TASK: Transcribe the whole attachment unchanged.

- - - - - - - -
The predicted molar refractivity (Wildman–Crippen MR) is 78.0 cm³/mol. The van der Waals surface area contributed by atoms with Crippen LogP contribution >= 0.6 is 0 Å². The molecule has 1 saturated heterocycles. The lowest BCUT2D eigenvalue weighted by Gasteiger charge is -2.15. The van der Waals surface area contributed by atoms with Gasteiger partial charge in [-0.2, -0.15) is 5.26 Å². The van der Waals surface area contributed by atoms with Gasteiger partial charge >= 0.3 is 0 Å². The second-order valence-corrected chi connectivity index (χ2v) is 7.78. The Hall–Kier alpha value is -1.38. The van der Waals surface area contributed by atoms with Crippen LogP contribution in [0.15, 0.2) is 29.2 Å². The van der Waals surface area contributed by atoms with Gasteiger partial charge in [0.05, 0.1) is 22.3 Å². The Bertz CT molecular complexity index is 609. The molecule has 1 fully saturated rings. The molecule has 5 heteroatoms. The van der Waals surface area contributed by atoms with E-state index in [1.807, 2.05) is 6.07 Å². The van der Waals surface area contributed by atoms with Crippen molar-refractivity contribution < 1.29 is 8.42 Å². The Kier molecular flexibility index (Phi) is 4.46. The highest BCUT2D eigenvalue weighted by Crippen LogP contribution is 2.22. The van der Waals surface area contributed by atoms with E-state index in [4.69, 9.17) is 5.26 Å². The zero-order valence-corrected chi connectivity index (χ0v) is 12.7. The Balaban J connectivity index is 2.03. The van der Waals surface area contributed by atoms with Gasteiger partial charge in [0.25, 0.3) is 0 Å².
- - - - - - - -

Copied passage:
The predicted molar refractivity (Wildman–Crippen MR) is 78.0 cm³/mol. The van der Waals surface area contributed by atoms with Crippen LogP contribution >= 0.6 is 0 Å². The molecule has 1 saturated heterocycles. The lowest BCUT2D eigenvalue weighted by Gasteiger charge is -2.15. The van der Waals surface area contributed by atoms with Gasteiger partial charge in [-0.2, -0.15) is 5.26 Å². The van der Waals surface area contributed by atoms with Gasteiger partial charge >= 0.3 is 0 Å². The second-order valence-corrected chi connectivity index (χ2v) is 7.78. The Hall–Kier alpha value is -1.38. The van der Waals surface area contributed by atoms with Crippen LogP contribution in [0.15, 0.2) is 29.2 Å². The van der Waals surface area contributed by atoms with Gasteiger partial charge in [0.05, 0.1) is 22.3 Å². The Bertz CT molecular complexity index is 609. The molecule has 1 fully saturated rings. The molecule has 5 heteroatoms. The van der Waals surface area contributed by atoms with E-state index in [1.807, 2.05) is 6.07 Å². The van der Waals surface area contributed by atoms with Crippen molar-refractivity contribution < 1.29 is 8.42 Å². The Kier molecular flexibility index (Phi) is 4.46. The highest BCUT2D eigenvalue weighted by Crippen LogP contribution is 2.22. The van der Waals surface area contributed by atoms with E-state index in [4.69, 9.17) is 5.26 Å². The zero-order valence-corrected chi connectivity index (χ0v) is 12.7. The Balaban J connectivity index is 2.03. The van der Waals surface area contributed by atoms with Gasteiger partial charge in [0.25, 0.3) is 0 Å².